Ava Lambie, Grade 11, Oxley College
2nd in the 'The Inside Story 2020' competition
I still make my tea the way Mother made it for me. Two sugars, a dash of milk, teabag jilted occasionally to emanate dark ebony swirls. I do the same for my daughter. Ephemeral wisps of vapour entangle themselves as I carefully balance the tray on my hip.
Meandering down the hallway, I pause to admire her baby prints. How small she once was! My hand reaches to touch each perfect, minute digit; the vibrant yellow hue of the paint a reminder of the happiness of times gone by.
Upon entering the sitting room, I gently sigh; sheet music litters the floor. I am transported to her first piano recital. Gap-toothed, she clutched my hand as skinny six-year-old knees jittered with nerves. A tentative Minuet resonated in the recital room, polite applause, my cheeks flushed with warming pride.
Now, hesitant rays of sunlight slip through gossamer curtains. As I pause at her door, my gaze falls on the mirror opposite. Has my hair always been this grey? My brow is furrowed, silver creases running deep on the map of my visage.
Bewildered, I compose myself, before knocking tenderly. My stare fixates on the crooked lines denoting height on the doorframe, the dates lovingly etched in varying shades of Sharpie. 2002…2008…My mind defaults to tea-parties and times tables, bedtime stories and painted fingernails. I linger on 2009. The year she broke her arm. Stoically, she refused to cry. I vividly recall the cool, starched white of the hospital sheets against her clammy forehead. Dopey with anaesthetic, she had mumbled “I love you” before being taken away. I had captured those words, savoured the sweetness of childish dependence.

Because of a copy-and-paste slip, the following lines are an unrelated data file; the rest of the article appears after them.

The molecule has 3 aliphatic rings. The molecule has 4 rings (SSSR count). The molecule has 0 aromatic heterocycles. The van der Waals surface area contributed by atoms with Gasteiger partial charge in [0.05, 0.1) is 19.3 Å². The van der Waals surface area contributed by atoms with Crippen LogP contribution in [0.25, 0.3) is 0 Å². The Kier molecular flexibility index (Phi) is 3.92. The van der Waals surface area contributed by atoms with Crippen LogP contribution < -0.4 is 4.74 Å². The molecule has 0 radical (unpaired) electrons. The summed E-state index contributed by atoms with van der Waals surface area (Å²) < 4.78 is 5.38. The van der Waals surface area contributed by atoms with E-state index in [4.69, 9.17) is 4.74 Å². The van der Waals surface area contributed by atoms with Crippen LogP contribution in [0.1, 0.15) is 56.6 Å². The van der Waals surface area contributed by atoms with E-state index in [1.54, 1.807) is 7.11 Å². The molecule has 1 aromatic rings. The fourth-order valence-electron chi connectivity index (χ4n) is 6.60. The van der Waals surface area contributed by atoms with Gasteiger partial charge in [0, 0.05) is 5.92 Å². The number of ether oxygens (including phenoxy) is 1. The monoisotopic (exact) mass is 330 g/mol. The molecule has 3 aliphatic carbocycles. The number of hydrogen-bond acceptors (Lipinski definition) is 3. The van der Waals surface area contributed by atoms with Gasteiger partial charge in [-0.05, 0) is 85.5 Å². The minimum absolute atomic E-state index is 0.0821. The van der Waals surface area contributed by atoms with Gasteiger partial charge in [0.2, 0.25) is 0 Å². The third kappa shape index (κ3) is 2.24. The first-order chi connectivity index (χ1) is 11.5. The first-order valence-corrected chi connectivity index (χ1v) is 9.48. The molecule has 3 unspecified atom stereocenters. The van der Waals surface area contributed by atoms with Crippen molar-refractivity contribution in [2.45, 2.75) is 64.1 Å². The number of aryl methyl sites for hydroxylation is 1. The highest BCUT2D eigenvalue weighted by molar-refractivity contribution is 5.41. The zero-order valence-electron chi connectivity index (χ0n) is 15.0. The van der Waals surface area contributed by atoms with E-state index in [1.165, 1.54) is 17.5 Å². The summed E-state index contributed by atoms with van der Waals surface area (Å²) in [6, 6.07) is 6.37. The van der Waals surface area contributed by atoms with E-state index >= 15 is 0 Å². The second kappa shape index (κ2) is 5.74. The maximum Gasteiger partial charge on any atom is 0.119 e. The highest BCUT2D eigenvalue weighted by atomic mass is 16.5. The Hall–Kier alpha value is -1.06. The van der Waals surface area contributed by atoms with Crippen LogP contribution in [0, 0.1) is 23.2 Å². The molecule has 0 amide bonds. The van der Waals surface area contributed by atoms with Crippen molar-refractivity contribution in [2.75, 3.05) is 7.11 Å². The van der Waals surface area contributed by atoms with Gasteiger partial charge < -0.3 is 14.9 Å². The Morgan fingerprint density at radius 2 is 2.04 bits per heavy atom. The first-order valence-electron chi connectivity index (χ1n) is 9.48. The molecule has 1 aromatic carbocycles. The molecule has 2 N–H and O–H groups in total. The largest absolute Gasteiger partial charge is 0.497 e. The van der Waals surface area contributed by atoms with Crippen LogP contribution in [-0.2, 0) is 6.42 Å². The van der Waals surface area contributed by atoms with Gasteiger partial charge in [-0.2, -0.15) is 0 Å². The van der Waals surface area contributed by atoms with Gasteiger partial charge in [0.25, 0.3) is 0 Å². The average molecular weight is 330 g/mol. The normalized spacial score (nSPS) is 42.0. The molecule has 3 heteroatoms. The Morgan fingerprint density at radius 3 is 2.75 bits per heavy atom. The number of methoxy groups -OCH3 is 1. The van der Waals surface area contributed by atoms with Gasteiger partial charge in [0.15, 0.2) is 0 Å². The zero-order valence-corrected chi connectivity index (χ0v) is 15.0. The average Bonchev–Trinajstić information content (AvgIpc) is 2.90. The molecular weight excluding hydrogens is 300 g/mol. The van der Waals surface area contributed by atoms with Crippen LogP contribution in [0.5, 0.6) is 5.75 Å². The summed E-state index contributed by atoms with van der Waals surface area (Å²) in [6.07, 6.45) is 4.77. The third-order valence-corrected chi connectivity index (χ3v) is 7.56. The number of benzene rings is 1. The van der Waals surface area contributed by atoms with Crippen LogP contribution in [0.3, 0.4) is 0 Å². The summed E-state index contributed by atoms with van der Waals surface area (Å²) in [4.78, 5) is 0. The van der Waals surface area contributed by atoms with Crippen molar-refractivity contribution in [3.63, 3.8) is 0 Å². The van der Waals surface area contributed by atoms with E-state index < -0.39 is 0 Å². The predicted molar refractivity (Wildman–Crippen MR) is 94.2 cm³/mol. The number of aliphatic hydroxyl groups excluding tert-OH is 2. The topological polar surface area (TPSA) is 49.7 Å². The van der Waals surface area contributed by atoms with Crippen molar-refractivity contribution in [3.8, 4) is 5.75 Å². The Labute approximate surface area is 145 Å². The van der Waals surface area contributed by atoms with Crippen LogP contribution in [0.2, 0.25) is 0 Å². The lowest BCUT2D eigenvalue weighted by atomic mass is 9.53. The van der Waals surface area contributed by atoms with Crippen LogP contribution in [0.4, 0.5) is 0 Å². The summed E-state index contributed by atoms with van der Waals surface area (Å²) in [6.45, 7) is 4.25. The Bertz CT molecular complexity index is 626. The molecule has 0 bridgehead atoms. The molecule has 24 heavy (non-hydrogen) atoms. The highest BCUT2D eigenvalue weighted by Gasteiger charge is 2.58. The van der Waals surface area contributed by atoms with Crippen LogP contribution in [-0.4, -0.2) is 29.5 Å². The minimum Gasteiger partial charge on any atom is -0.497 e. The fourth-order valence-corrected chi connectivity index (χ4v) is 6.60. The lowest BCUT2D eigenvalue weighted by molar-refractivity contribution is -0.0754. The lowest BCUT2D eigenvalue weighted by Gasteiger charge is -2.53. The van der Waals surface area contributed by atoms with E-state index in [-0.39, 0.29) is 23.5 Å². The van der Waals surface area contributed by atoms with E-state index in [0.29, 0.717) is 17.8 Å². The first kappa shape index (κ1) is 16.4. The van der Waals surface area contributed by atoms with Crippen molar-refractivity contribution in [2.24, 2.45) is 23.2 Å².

In her room, I fumbled with the thick curtains obscuring the window. The air is still; dust mites suspended in watery fingers of sun. I can sense the sticky, sleepless night she must have had; and recall when, at thirteen, she would share those heavy summer evenings with me, drinking lemonade on the patio, telling me of innocent crushes.
How naïve I had been, believing it would always be that way.
Slowly, I draw back her coverlet.
I close my eyes.
I open them, knowing what I will find.
A picture. The edges curled from lovingly being thumbed, the image faded. A girl, eighteen, squinting at the camera, a conduit of my best memory.
The cup of tea I made for her will go cold, as it has every day for over fifty years. The sheets will always remain perfectly creased, as the weight of a body no longer occupies them. These hands, born to protect, have failed futilely. This heart, born to love, is shrivelled, hollow.
Long have I pleaded with Death, begging him to take me, draw me closer to her. He taunts me, his cool hands caressing my collarbones, her name always on his lips. Enigmatic cruelty abounds.
I pick up the photo with wavering hands. Gently press lips to her forehead. Time is a thief. Memory is our only shield.